“He was a cleric,” Dimitris described of his great-grandfather’s father-in-law. “So he had the permission permit of making, not Ouzo first, but of rose pedals.” (Today, known as Rose Water) Dimitris pointed to one of a few historically framed pieces of documentation on the wall behind his desk. The certificate he first pointed to was written in Turkish using the Arabic script. (Which would have been consistent with the writing system of the Ottoman Empire) The certificate Dimitris pointed to was signed by the contemporary head of the Ottoman state, Sultan Abdul Hamid II.

Photos of the dynasty of Ouzo Veto hang on the wall at Ouzo Veto: (Left-to-right and in relation to Dimitris) George Spentzas (father), Dimitris Spentzas (grandfather), Georgis Spentzas (great-grandfather), & Theoharis Kirintzoglou (father-in-law of great-grandfather)

As Dimitris described it, because of [Georgis’] upcoming wedding in Bergana, he went to his father-in-law and said, “Why don’t we start making Ouzo?”

Georgis wanted the alcohol for his wedding reception but also had aspirations of merchandising the product.

In 1892, the business was born.

Bringing the business to Lesbos

Around 1910, during a period of large exchange of people from present day Türkiye coming to present day Greece, and vice versa, Dimitris’ family moved to the island of Lesbos, where they are still today. The business was paused because of the challenges the family experienced of relocating in that period of time. His grandfather, also Dimitris, went to work in Crete for some time while the rest of the family remained in Lesbos and began building their lives over again.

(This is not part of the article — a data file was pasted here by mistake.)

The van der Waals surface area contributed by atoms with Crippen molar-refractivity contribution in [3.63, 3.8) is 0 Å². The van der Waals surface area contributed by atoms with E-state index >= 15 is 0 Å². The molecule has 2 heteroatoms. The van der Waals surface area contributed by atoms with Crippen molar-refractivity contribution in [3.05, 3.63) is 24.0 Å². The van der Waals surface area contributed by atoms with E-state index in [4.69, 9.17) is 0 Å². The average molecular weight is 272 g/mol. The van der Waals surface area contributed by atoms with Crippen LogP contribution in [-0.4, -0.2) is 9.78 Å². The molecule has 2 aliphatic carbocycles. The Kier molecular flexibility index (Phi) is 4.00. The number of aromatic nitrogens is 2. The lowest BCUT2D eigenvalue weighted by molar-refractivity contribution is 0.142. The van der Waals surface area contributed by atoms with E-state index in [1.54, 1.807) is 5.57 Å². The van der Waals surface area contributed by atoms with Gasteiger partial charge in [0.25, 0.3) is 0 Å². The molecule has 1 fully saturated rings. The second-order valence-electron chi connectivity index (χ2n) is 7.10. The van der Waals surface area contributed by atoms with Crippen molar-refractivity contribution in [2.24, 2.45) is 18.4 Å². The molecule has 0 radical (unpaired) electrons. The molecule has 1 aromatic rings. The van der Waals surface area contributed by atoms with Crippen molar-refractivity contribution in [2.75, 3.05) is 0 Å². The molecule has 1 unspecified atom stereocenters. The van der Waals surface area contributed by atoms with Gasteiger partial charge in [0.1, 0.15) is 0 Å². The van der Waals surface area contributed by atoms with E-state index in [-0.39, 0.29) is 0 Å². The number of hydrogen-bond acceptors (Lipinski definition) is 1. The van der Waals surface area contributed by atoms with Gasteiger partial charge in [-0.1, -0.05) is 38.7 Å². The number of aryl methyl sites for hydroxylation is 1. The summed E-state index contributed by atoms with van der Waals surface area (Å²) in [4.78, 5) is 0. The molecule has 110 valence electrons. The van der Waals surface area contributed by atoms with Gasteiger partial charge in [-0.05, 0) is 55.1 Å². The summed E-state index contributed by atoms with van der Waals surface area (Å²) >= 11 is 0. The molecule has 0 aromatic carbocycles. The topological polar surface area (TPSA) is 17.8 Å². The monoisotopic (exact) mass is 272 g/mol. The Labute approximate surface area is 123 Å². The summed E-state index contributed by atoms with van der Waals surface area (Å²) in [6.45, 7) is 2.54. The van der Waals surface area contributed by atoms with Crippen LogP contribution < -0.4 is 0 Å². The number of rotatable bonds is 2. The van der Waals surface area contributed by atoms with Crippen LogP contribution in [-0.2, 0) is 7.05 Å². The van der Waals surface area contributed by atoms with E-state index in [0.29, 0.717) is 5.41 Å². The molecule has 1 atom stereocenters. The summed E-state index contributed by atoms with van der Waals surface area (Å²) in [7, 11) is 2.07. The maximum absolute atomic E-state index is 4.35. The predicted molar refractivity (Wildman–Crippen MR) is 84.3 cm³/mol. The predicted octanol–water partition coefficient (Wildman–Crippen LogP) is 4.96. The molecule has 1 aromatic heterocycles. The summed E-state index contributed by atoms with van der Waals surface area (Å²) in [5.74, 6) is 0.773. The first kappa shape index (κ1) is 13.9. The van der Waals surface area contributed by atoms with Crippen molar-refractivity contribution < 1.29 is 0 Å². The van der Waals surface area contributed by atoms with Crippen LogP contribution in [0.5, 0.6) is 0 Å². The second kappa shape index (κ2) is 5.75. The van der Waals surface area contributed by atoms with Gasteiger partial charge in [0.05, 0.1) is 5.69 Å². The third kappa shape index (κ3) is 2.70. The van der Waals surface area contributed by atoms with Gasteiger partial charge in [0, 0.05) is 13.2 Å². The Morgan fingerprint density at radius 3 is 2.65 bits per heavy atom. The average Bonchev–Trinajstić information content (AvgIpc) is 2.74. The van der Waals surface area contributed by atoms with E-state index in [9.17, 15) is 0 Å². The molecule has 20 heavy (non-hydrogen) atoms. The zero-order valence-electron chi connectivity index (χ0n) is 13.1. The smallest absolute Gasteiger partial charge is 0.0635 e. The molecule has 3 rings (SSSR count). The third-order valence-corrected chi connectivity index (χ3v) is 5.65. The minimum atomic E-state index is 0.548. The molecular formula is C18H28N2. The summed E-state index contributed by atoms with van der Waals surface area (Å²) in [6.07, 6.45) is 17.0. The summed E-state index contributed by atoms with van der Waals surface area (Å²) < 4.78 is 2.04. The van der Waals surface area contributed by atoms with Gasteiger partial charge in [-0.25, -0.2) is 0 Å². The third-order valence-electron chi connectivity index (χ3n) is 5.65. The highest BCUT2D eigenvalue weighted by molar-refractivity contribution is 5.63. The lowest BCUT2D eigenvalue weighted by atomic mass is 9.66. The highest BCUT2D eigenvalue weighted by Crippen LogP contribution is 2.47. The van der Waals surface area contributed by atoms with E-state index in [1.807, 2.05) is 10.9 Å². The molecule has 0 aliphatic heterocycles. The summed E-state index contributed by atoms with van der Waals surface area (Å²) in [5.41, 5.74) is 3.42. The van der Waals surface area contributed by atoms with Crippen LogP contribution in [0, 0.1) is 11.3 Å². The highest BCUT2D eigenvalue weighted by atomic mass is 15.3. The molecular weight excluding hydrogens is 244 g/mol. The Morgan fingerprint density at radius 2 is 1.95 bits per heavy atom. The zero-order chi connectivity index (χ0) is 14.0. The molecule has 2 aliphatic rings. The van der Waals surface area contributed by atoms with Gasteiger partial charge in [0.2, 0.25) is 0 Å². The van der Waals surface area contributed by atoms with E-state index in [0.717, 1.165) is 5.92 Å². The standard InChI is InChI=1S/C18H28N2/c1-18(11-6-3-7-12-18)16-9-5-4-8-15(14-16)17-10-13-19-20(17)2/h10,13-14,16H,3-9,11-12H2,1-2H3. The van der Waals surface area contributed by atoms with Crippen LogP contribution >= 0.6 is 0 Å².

In 1948 the business was restarted, this time on the Greek island on Lesbos where it is today.

The business today

Today the business is on its fourth generation in the Spentzas family. The business is run between Dimitris and his sister Mirto Spentzas. Dimitris officially joined the business in 2013 but has fond memories of helping out in the business as early as six years of age. In addition to the boutique in Mitylene, the main town in Lesbos, Dimitris said that the company has three other warehouse locations. They sell via retail and wholesale means (150-200 retailers on the island were cited, most of which would be small boutique shops) on the island, to other areas of Greece, and since 2013, began exporting.

Above is a photo of Stelios Koutsouradis, proprietor at My Cava in Mytilene, Lesbos, who carries Ouzo Veto. On my way to meet Dimitris a second day, by happenstance, I walked by this store and walked in.

“[Exporting] goes good,” Dimitris commented. “It’s about 23% of the whole production, it goes outside.”

He mentioned exporting has occurred to several European countries including Germany, Belgium, Switzerland, etc. And some goes to Mexico and Australia.

The 20% Ouzo

In addition to the 37.5% – 50% volume of alcohol distilled Ouzo that was cited at the start of this article, Dimitris also mentioned that another method of making Ouzo is not by using distillation but by using a mixer and cold diffusion. In the latter case, Anice extra (the oil of Anice) is used. When it comes to Ouzo, the latter method is what most people will be familiar with. The company makes both types.

On the island of Lesbos, Greece, Ouzo is being made using the very aromatic spore, Anice, by a fourth-generation family under the company name, Ouzo Veto Spentzas Distillery. Just like my friend’s comment before my first trip to Greece many years ago stuck, for many decades, Ouzo has stuck in the mind’s of most as the alcoholic beverage of Greece.

Comments are closed, but trackbacks and pingbacks are open.